Jun 11, 2013

Ernesto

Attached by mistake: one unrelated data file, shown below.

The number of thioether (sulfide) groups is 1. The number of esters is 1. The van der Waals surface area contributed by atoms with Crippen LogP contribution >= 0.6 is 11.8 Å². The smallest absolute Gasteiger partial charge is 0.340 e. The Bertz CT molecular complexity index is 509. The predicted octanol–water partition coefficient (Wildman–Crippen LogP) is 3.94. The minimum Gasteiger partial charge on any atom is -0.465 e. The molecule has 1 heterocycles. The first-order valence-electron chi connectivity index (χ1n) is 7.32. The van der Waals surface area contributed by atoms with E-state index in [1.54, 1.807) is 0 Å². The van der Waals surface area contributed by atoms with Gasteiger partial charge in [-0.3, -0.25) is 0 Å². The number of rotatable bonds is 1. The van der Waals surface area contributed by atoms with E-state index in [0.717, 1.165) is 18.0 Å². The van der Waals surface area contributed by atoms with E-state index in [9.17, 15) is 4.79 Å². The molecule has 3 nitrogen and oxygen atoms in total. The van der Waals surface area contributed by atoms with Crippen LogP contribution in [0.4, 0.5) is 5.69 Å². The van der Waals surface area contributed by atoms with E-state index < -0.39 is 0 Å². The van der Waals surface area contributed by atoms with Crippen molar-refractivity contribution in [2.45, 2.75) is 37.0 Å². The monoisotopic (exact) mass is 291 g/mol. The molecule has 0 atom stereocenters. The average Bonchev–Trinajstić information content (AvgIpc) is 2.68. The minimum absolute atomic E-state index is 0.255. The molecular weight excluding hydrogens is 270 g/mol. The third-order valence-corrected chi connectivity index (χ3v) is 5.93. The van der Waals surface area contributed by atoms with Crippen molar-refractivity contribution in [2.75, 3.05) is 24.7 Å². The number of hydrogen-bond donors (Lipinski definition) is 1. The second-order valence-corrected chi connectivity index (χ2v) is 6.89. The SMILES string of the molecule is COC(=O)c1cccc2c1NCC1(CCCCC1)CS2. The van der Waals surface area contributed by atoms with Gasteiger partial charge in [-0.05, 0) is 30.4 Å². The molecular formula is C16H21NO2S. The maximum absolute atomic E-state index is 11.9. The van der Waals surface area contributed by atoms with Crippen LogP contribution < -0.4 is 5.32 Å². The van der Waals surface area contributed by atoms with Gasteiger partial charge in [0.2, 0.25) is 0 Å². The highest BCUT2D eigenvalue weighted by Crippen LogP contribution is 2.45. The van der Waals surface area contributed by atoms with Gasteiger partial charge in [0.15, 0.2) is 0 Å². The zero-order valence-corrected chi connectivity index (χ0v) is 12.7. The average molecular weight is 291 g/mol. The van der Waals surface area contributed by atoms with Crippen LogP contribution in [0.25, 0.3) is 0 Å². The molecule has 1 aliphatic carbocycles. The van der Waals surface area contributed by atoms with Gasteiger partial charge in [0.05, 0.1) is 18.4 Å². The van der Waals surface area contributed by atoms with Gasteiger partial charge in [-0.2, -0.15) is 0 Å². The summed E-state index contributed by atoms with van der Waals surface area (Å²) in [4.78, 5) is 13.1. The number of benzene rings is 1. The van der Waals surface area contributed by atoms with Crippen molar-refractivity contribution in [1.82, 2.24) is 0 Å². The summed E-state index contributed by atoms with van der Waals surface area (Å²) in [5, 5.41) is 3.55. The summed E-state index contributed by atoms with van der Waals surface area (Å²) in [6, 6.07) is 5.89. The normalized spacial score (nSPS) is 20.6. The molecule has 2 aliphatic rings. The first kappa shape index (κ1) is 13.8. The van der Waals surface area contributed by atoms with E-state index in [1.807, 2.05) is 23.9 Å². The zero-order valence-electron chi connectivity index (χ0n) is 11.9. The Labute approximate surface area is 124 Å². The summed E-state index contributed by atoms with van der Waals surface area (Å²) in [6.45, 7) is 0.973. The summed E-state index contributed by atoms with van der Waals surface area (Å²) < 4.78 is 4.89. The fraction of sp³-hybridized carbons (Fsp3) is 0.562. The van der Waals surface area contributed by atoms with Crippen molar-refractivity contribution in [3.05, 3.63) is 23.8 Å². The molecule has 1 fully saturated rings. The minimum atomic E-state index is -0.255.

While effeminate gay Jews aren’t hard to find in cinema, especially in Hollywood, Italian films, especially of the melodramatically ironic sort, featuring homo Hebrews are not exactly common place, yet the Guido coming-of-age flick Ernesto (1979) directed by Salvatore Samperi (Malicious aka Malizia, The Corruption aka La bonne) was once regarded as one of the greatest fag-themed flicks ever made, but like most of the director’s work, has fallen into relatively obscurity. Not unlike his fellow iconoclastic ginny auteur countryman Alberto Cavallone (Le salamandre, Zelda), controversial director Salvatore Samperi made a number of strikingly subversive and underrated works like Mother's Heart (1969) aka Cuore di mamma, Kill the Fatted Calf and Roast It (1970) aka Uccidete il vitello grasso e arrostitelo, Submission (1976) aka Scandalo, and a variety of other erotically aberrant arthouse flicks (as well as some less interesting wop ‘sex comedies’), but is virtually totally unknown now, with Ernesto being arguably his most well known and critically revered work, even earning one of its stars, popular proletarian actor/director Michele Placido (an actor on the Italian TV series La Piovra), the Silver Bear for Best Actor at the 29th Berlin International Film Festival. Based on the 1953 (but not published until 1975, long after the author’s death) unfinished autobiographical novel of the same name written by Italian Jew poet/novelist Umberto Saba, who rather ironically once wrote for a newspaper owned by Benito Mussolini but faced some persecution during the Second World War due to his stern refusal to convert to Catholicism, Ernesto tells the curious coming-of-age tale set in 1911 Trieste, Italy of a 17-year-old Jewish bastard named Ernesto of the quasi-commie persuasion who finds his sexual awakening in the form of a butch and buff yet tender stableboy with a leather-fag mustache who introduces him to, among other things, sodomy. Of course, all good things must cum to an end and socialist ideologist Ernesto, a social-climber like the goyish gentile father who left him a bastard before he was even born, inevitably realizes that marrying a rich and sexually androgynous debutante will be the best move he can make for his future, thus leaving the blue collar grease-ball hunk who took his anal virginity a sad victim of capitalist exploitation. Described by Canadian gay far-leftist agitator/film critic Thomas Waugh as follows, “as a sketch of the dynamics of a cross-generational and interclass relationship and of the rites of gay initiation, Ernesto is masterful. It is also, if you look, a profound analysis of the politics of family and social control, and within the relationship, of the politics of role playing, bum fucking, and power. As if that were not enough, Samperi has provided a suggestive speculation on what the gay subculture must have been like in Mediterranean society eighty years ago,” Ernesto is ultimately a satirical leftist critique of (kosher) capitalism disguised as a coming-of-age cock-sucker flick that reminds one why ‘Italians do it better,’ even in regard to cliche Marxist bullshit.